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The Compass of Pleasure: How Our Brains Make Fatty Foods, Orgasm, Exercise, Marijuana, Generosity, Vodka, Learning, and Gambling Feel So Good
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The Compass of Pleasure: How Our Brains Make Fatty Foods, Orgasm, Exercise, Marijuana, Generosity, Vodka, Learning, and Gambling Feel So Good

3.78 of 5 stars 3.78  ·  rating details  ·  2,133 ratings  ·  176 reviews
A leading brain scientist's look at the neurobiology of pleasure-and how pleasures can become addictions.

Whether eating, taking drugs, engaging in sex, or doing good deeds, the pursuit of pleasure is a central drive of the human animal. In The Compass of Pleasure Johns Hopkins neuroscientist David J. Linden explains how pleasure affects us at the most fundamental level:...more
Hardcover, 240 pages
Published April 14th 2011 by Viking Adult (first published April 14th 2010)
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Riku Sayuj

"So am I as the rich whose blessèd key
Can bring him to his sweet up-lockèd treasure,
The which he will not every hour survey,
For blunting the fine point of seldom pleasure."

Plato’s Compass

In The Republic and elsewhere, Socrates (or Plato, let us not get into technicalities here) repeatedly mentions ‘Temperance’ (or Moderation) as a principle virtue and vehemently condemns the seeking of pleasure - this eventually gave rise to the Stoic School, and of the philosophic abnegation of pleasure.

I learned a lot from this text. In fact, the neuroscience basics I learned in this book are now helping me with a very neuroscience-y science fiction book I've just picked up by Catharine Asaro.

This book is actually about more than addictions. It's about brain chemistry and how naturally humans interact with substances and experiences, before the introduction of addiction into the equation. The author writes in a very accessible style - I only got lost in the acronyms and neuron-specific verbs...more
Paul Dayton
Insightful discussions on pleasure, addiction, and societal implications can be found here. The level of scientific language may put off the typical layperson. Reads like an abstract of a scientific paper in some sections, with too much repetition of phrases of substances involved, which is an attempt to be precise but often just clutters the landscape and hinders clean absorption of the material. Historical sections are much more reader-friendly, interesting, and provocative, showing how fluid...more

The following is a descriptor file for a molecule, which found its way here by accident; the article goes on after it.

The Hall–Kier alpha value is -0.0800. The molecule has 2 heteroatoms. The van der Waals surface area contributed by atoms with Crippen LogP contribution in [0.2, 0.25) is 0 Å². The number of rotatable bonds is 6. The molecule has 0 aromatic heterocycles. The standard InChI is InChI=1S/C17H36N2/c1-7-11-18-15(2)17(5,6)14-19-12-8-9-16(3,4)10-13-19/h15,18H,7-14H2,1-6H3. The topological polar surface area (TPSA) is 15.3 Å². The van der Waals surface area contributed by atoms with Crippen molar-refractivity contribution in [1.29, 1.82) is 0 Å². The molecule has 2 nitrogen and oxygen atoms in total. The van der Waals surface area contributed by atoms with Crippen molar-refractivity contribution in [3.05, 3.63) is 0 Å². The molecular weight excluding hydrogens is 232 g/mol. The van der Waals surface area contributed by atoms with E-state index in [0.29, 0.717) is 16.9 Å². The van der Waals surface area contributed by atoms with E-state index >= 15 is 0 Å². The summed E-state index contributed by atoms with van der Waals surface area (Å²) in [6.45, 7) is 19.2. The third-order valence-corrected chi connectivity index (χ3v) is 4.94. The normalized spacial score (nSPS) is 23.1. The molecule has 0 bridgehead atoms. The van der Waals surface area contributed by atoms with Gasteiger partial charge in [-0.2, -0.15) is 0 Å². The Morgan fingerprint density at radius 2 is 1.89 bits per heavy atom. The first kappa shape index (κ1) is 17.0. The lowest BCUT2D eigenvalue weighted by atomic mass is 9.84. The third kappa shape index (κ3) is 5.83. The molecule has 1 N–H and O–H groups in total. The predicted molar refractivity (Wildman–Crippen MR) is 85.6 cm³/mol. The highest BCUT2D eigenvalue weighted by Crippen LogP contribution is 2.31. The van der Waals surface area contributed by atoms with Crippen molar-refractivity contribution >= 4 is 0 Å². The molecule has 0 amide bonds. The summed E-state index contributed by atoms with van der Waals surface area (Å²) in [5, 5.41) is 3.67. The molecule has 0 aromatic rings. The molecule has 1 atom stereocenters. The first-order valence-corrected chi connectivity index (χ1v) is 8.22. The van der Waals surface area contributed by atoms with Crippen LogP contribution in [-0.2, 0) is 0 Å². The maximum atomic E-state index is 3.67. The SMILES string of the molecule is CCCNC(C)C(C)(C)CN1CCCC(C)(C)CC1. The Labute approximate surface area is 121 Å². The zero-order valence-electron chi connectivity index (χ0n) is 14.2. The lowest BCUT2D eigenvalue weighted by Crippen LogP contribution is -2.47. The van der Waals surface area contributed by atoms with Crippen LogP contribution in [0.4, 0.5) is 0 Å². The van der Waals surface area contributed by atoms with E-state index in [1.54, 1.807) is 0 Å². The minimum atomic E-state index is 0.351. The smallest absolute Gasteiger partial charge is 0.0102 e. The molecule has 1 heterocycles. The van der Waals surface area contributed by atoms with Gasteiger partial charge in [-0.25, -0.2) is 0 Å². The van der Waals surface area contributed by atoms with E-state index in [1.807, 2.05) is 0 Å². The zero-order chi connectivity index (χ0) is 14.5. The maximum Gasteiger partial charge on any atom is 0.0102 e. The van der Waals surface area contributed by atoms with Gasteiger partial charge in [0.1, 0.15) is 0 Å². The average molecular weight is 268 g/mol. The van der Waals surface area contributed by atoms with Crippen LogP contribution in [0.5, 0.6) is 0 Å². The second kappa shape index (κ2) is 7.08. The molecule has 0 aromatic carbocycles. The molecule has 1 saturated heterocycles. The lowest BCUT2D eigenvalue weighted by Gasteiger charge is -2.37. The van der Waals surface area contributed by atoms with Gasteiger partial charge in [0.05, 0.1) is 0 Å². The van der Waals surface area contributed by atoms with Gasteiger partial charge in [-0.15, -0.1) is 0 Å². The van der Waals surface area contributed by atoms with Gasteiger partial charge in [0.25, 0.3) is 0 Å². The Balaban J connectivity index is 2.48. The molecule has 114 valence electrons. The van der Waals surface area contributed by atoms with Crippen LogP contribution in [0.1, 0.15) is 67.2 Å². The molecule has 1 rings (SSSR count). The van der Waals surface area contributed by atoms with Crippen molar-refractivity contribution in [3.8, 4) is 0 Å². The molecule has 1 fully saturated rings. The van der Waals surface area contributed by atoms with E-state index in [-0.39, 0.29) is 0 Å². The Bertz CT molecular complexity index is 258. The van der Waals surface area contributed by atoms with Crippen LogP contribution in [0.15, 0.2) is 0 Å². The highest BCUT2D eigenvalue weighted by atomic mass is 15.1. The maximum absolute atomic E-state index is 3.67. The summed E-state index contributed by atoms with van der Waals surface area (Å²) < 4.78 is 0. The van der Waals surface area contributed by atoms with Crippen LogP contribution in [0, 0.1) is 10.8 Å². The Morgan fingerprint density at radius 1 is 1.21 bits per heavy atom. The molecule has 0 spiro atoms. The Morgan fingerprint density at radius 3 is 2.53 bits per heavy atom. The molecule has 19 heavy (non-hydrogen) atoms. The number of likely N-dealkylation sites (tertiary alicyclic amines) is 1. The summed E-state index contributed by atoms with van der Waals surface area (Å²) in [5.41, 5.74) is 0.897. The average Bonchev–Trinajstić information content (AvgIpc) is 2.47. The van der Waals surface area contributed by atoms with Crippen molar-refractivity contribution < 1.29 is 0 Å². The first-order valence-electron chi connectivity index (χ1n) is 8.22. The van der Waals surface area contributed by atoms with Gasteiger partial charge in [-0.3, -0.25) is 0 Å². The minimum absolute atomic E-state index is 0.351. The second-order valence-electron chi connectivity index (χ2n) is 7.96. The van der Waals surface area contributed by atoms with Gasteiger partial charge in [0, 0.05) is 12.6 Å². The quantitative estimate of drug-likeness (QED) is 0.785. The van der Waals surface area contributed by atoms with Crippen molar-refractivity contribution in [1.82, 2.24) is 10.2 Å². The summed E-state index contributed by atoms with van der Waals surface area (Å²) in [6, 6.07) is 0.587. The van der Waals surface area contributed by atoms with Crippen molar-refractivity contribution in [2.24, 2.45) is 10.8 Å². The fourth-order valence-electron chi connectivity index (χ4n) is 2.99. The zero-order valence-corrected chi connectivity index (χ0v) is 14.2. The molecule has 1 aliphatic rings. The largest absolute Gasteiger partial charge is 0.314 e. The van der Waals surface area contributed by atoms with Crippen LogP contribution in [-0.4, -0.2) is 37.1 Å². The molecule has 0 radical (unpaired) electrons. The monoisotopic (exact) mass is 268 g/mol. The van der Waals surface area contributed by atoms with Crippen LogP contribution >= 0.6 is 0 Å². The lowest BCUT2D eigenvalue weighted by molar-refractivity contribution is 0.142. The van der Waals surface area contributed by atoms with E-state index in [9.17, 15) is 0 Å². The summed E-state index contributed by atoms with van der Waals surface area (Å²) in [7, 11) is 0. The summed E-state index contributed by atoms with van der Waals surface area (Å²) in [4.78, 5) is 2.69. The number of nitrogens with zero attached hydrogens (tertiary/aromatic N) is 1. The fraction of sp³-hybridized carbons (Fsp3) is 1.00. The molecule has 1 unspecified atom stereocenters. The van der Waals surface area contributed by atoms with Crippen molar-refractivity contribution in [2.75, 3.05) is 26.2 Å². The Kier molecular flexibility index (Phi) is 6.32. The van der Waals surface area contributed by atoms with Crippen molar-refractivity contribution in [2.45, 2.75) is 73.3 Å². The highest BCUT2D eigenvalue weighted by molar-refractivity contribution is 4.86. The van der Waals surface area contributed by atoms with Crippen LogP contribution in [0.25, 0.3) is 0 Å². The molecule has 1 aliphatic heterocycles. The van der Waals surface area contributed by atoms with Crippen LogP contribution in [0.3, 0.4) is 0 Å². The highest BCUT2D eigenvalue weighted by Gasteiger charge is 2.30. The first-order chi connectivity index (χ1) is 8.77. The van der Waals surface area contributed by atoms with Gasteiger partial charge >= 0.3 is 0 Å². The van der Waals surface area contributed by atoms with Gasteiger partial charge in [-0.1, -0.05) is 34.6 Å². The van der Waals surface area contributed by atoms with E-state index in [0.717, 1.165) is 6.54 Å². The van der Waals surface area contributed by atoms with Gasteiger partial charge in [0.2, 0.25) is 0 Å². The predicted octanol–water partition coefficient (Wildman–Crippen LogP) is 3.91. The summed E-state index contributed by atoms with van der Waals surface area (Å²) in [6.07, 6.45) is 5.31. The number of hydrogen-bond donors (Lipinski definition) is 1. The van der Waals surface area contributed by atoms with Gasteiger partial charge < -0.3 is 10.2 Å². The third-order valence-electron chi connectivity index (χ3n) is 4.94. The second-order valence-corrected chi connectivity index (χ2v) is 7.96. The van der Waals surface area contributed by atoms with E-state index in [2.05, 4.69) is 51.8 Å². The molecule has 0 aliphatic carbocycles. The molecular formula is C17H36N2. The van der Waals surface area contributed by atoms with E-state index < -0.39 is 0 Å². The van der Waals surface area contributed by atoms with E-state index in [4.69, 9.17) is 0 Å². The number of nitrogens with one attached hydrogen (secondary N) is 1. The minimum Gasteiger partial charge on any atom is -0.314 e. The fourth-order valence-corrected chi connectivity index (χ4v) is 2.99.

Robert Fischer
This book is an excellent book, but not for the faint of heart. It is basically a conversation with a neurophysiologist about how pleasure works, and the author has no problem delving into the jargon, acronyms, and experimental design of neuroscience to get an accurate description across. If you're expecting science writing with the popular accessibility of Mary Roach or even Michael Shermer, you're likely to be disappointed. Because of that, I gave it 3 stars as a "for-the-general-public" ratin...more
Oct 16, 2011 Richard marked it as to-read
Recommended to Richard by:
Shelves: cognition, nonfiction
Yet another PopCog book.

They’re coming in so fast and furious now that the New York Times has to review ’em in batches. Check out Is the Brain Good at What It Does? to read reviews of this one, plus two others.

The first, Brain Bugs: How the Brain’s Flaws Shape Our Lives gets a pretty nice review, but I’d already learned of it from NPR. The second, Now You See It: How the Brain Science of Attention Will Transform the Way We Live, Work, and Learn gets slammed royally.

But The Compass of Pleasure...more
I should have been a neuroscientist. I love this stuff so much! Linden does a great job here of explaining without either oversimplifying or obfuscating. I learned a lot about the pleasure circuitry of the brain. Perhaps my favorite bit was near the end, where Linden takes on Kurzweil's singularity as it relates to the brain. I wish there was more on exercise, of course, but it's not Linden's fault that the measuring is so damnably fuzzy that it's difficult to come up with data. This book made m...more
Erich Franz Guzmann

I really enjoyed this one. I find books about the brain and why we do what we do fascinating. This book also mentioned addiction which is another subject that is fascinating to me. This book does a really good job in explain both.
Jan 19, 2013 Jacopo rated it 4 of 5 stars  ·  review of another edition
Recommended to Jacopo by: Diego Petrucci
Libro affascinante. Sarà che mi lascio catturare facilmente da questi argomenti, ma davvero non riuscivo a smettere di leggere.

Essenzialmente l'autore spiega nel dettaglio come e perché proviamo piacere, in che modo sia quest'ultimo a guidare ogni nostra azione volontaria, dal mangiare un piatto di pasta, al fare beneficenza, passando per il sesso. Dalla ricerca del piacere alla dipendenza il passo è però molto breve, viene quindi spiegato in che modo si sviluppa una dipendenza e analizzati i su...more
Con tutta probabilità la parola che si ripete con maggior frequenza nel testo è: dopamina. E' il principale neurotrasmettitore responsabile dello stato di piacere ma, come una principessina capricciosa e viziata, tiene tutto il sistema in scacco. La sua mancanza o il suo eccesso portano a disequilibri comportamentali in cui il piacere diventa necessità, creando dipendenza.